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Linking Workforce Development Efforts with the Jessie Ball duPont Fund and the Nonprofit Center of Northeast Florida

Organizations in Jacksonville convene to kick-start a city-wide coalition.

Generation convened a group of Jacksonville city leadership April 5, alongside the Jessie Ball duPont Fund and the Nonprofit Center of Northeast Florida, to tackle one of the area’s biggest issues: the skills gap and workforce development in the region.

The unemployment rate continues to decline in the U.S. However, for some disconnected populations, there is an ever-increasing need for organizations to provide assistance. For example, the unemployment rate among African-Americans is nearly double the rate, at 6.9 percent. With various groups in Jacksonville region working on these issues, Generation, the Jessie Ball DuPont Fund, and the Nonprofit Center saw an opportunity to collaborate. Accordingly, organizations such as the Jacksonville Chamber of Commerce, the Jacksonville Public Education Fund, Catholic Charities, Family Foundations, the Children’s Home Society of Florida, Big Brothers Big Sisters of Northeast Florida, United Way of Northeast Florida, and The Salvation Army all convened at the Jessie Ball duPont Center on April 5 to address these issues and learn about a new proposal to coalesce their efforts.

“[It was] a great gathering of key partners and helped us understand the good that Generation is having on the market and how to effectively tackle the barriers our community faces,” said Tina Wirth, V.P. workforce development for the Jacksonville Chamber of Commerce.

The group discussed Generation’s program, which helps empower individuals to build thriving, sustainable careers, and provide employers the highly skilled, motivated talent they need. Generation presenter and U.S. Retail Program Manager, Alex Rudnick, also proposed an idea for the group to form a coalition, meeting regularly to change local systems and to promote career attainment and advancement for disconnected populations in Jacksonville.

“We want to remove barriers to opportunity in career attainment and advancement by bringing a wide range of stakeholders to the table, and identifying the specific place-based barriers that hold people back,” said Rudnick. “Then, we’ll be able to pilot solutions that make sense for Jacksonville.”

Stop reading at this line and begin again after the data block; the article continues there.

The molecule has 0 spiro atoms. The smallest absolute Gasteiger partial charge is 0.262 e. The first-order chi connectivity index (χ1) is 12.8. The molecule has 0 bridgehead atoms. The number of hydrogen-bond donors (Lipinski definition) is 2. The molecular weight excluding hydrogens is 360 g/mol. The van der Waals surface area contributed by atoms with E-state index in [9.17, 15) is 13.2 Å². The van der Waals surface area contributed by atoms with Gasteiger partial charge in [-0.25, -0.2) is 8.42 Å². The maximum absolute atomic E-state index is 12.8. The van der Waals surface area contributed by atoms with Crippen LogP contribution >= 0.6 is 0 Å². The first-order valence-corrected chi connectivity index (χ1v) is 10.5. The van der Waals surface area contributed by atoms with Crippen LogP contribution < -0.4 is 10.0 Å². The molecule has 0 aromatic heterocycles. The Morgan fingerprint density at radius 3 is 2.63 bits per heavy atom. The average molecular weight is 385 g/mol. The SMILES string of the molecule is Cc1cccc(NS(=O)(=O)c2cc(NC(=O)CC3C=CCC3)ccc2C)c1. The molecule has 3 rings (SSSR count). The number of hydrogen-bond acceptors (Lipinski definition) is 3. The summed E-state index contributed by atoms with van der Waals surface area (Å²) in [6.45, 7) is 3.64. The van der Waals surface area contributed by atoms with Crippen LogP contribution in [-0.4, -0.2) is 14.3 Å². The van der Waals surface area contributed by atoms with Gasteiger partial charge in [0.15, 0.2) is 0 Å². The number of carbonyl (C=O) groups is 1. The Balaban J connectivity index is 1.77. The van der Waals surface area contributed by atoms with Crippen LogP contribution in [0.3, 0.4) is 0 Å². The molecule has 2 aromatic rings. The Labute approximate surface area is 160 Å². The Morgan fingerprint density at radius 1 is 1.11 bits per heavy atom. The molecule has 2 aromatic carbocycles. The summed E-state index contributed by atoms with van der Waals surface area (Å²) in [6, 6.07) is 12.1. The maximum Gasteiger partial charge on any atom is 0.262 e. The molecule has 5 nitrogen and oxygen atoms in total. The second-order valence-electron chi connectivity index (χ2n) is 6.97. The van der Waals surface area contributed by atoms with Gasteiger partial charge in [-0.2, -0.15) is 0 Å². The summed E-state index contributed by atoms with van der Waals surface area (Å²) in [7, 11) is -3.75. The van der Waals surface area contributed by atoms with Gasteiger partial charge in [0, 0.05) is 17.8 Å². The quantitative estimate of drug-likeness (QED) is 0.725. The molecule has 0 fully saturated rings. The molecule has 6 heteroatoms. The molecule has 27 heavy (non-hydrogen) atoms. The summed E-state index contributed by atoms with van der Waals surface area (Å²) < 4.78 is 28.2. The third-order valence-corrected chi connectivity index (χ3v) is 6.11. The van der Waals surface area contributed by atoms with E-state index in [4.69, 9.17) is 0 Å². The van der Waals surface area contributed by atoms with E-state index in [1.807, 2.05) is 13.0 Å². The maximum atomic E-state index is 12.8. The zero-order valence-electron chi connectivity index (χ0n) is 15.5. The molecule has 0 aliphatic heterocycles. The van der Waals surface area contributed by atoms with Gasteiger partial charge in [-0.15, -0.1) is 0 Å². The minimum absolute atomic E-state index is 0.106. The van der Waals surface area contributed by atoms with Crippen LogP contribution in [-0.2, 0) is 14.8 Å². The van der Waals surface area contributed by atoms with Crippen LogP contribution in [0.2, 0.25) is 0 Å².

Jemima at her new job
Generation’s Alex Rudnick and Rachel Shannon

The idea proposed is to create and maintain a city coalition of stakeholders, with a wide range of influence, interested in exploring these issues through a place-based change approach, targeting entire communities and aiming to address issues that exist at the city and neighborhood level, such as transportation access, poor housing, access to childcare, social isolation, or fragmented service provision that leads to gaps or duplication of effort, and limited economic opportunities. The group will visit various neighborhoods and organizations in Jacksonville and work to identify and implement solutions.

“We want to focus on place-based change, so that means meeting people in the neighborhoods where they live,” said Rudnick.

Funded by grants from Walmart and CareerSource Northeast Florida, Generation Jacksonville’s programs focus on empowering youth who have faced significant barriers in their lives, such as students who were previously in foster care, had experience with the juvenile justice system and/or those who are pregnant or parenting. More than 17,000 individuals have graduated from the Generation program worldwide, which prepares individuals for careers in 50 cities and 120-plus locations across 5 countries. In the U.S., 87% of Generation graduates are outperforming their peers and 97% of employers say they would hire Generation graduates again.

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